COLUMN: The Bread of Life
The paleolithic age or “old stone age,” as it was called by the Greeks, ended about 10,000 years ago. Up until that time humans were mainly hunter gatherers, and there was no significant farming or agriculture to sustain life. Some time after that, during the neolithic or “new stone age,” humans learned to cultivate crops, and wild grains were harvested and eaten. The hunter gatherers made tools generally out of stone, controlled fire and probably developed some language skills. But, if hunters were too numerous, there might not be enough food or game for everyone.
Eventually wild grasses and later wheat were harvested and then made into bread; therefore, communities developed around crops that could help feed the citizens and less hunting was necessary. Farmers tended to have larger families than hunters and permanent buildings were built to house these families. The population grew at an “unprecedented rate,”and these early societies at least those in the middle east were based on wheat and barley.
Now about 10,000 years later, we find that some of the descendents of these early wheat-growing communities are unable to eat wheat and may have rather serious gastrointestinal reactions to the ingestion of wheat. Gluten is a protein in wheat, and it may cause an autoimmune-like reaction in the gastrointestinal tract called celiac disease. The symptoms may include abdominal pain, bloating, diarrhea, constipation and possibly malabsorption of nutrients and vitamins and therefore anemia. The only treatment is a gluten-free diet, which is difficult because gluten is added to many prepackaged foods.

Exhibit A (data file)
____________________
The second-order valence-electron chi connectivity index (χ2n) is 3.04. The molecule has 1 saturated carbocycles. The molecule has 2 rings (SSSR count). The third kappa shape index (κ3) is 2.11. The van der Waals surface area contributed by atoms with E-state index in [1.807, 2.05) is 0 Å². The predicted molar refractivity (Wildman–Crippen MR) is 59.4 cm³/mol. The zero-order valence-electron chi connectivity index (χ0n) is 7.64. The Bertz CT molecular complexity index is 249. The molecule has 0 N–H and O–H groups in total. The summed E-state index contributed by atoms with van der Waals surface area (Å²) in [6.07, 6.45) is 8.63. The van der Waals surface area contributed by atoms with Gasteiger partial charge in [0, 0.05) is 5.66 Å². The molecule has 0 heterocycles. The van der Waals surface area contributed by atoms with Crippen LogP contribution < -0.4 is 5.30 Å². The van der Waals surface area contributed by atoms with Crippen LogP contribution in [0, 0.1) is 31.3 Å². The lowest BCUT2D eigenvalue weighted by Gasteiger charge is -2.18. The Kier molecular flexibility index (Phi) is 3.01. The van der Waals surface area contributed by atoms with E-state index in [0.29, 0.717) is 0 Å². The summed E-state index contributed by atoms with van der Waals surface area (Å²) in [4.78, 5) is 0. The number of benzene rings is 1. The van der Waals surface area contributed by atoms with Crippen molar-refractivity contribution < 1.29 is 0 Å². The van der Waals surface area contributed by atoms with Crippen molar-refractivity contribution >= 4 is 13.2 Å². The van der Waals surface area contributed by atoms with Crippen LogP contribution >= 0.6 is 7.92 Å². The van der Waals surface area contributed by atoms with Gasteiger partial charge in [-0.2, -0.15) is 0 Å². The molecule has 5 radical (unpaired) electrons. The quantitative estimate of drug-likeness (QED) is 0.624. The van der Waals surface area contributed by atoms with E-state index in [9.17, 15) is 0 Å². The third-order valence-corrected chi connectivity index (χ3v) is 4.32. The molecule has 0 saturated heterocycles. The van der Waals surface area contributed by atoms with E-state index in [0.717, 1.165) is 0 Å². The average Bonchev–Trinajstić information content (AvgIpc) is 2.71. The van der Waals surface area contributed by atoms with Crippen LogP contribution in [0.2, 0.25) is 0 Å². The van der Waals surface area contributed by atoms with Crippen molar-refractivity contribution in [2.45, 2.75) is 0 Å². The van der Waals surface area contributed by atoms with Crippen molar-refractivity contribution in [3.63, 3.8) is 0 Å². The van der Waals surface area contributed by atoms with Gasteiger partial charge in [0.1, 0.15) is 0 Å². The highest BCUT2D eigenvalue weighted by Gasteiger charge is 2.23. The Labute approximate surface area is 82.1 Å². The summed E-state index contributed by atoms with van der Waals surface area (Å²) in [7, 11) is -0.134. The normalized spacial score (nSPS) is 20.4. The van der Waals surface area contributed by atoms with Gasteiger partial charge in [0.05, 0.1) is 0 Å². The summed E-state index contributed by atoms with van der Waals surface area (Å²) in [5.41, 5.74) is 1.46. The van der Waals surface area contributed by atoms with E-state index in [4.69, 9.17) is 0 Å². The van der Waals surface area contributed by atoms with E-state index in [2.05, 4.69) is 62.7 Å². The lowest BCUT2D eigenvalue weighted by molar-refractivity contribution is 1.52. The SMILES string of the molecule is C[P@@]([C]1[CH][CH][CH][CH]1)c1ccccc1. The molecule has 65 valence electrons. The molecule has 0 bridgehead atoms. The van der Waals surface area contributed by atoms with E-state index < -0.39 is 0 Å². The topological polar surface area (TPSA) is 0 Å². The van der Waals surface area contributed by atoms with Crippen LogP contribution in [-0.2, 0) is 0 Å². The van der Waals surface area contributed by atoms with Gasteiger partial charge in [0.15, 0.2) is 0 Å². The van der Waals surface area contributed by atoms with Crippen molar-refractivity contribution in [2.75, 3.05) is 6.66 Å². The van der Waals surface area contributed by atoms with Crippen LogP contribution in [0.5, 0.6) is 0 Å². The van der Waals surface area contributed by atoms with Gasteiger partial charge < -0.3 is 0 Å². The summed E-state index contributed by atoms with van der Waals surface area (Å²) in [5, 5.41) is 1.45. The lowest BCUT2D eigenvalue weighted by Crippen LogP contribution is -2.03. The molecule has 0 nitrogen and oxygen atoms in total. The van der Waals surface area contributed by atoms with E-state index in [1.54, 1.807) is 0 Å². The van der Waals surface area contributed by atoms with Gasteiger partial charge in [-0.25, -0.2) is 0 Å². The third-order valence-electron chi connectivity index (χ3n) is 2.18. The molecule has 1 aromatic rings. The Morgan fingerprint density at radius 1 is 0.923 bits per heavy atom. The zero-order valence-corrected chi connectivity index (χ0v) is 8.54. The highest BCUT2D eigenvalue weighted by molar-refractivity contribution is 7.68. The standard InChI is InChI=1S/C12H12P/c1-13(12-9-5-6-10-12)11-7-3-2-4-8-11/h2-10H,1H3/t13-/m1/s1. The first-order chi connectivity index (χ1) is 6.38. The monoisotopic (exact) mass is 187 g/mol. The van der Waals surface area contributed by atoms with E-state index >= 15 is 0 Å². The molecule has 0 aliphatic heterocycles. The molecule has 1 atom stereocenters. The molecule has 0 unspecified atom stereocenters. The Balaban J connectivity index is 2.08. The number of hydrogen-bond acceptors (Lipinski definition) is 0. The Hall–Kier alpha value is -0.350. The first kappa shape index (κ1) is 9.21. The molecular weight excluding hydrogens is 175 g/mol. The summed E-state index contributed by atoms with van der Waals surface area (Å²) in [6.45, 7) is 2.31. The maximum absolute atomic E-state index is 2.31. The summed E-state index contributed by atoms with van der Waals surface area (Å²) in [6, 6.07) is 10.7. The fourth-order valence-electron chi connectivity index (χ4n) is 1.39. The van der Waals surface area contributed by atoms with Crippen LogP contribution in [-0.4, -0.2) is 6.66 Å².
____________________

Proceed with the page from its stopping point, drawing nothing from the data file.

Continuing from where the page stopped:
Some present-day nutrition experts say that humans may not have the genetic makeup needed to ingest grains, such as wheat or gluten and that we should avoid these crops. We can assume, therefore, that gluten intolerance is a disease that is only about 10,000 years old. But also assume that the development of agriculture played a significant role in the growth of communities, language skills, civilizations and commerce. The Fertile Crescent, also known as the Cradle of Civilization, is the area between the Tigris and Euphrates rivers in present day Iraq.
So, even if you are intolerant of wheat and gluten, the words “bread of life” are indeed a metaphor that requires some thought and appreciation.
DavidKeisler is a gastroenterologist and internist in Aiken.